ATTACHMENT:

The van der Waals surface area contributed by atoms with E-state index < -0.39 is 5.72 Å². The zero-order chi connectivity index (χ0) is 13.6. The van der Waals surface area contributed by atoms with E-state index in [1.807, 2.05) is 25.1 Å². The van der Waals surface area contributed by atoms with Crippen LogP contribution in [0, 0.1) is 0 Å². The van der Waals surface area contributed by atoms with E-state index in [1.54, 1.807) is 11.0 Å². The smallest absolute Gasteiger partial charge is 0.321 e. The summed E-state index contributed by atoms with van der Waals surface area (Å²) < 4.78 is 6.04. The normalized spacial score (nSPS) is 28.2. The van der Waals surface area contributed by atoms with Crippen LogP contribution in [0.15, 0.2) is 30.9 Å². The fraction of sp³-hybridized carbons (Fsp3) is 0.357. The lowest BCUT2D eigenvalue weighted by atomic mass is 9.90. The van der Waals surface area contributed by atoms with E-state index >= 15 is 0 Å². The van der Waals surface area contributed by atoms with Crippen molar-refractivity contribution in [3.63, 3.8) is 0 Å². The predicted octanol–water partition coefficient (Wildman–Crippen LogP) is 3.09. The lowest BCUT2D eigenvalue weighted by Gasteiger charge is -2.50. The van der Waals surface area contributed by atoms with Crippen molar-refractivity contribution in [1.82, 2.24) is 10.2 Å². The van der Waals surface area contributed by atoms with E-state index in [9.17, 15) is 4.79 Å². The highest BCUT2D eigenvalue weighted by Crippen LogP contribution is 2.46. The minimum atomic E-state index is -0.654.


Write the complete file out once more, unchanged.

The van der Waals surface area contributed by atoms with E-state index < -0.39 is 5.72 Å². The zero-order chi connectivity index (χ0) is 13.6. The van der Waals surface area contributed by atoms with E-state index in [1.807, 2.05) is 25.1 Å². The van der Waals surface area contributed by atoms with Crippen LogP contribution in [0, 0.1) is 0 Å². The van der Waals surface area contributed by atoms with E-state index in [1.54, 1.807) is 11.0 Å². The smallest absolute Gasteiger partial charge is 0.321 e. The summed E-state index contributed by atoms with van der Waals surface area (Å²) < 4.78 is 6.04. The normalized spacial score (nSPS) is 28.2. The van der Waals surface area contributed by atoms with Crippen LogP contribution in [0.15, 0.2) is 30.9 Å². The fraction of sp³-hybridized carbons (Fsp3) is 0.357. The lowest BCUT2D eigenvalue weighted by atomic mass is 9.90. The van der Waals surface area contributed by atoms with E-state index >= 15 is 0 Å². The van der Waals surface area contributed by atoms with Crippen molar-refractivity contribution in [3.63, 3.8) is 0 Å². The predicted octanol–water partition coefficient (Wildman–Crippen LogP) is 3.09. The lowest BCUT2D eigenvalue weighted by Gasteiger charge is -2.50. The van der Waals surface area contributed by atoms with Crippen molar-refractivity contribution in [1.82, 2.24) is 10.2 Å². The van der Waals surface area contributed by atoms with E-state index in [9.17, 15) is 4.79 Å². The highest BCUT2D eigenvalue weighted by Crippen LogP contribution is 2.46. The minimum atomic E-state index is -0.654.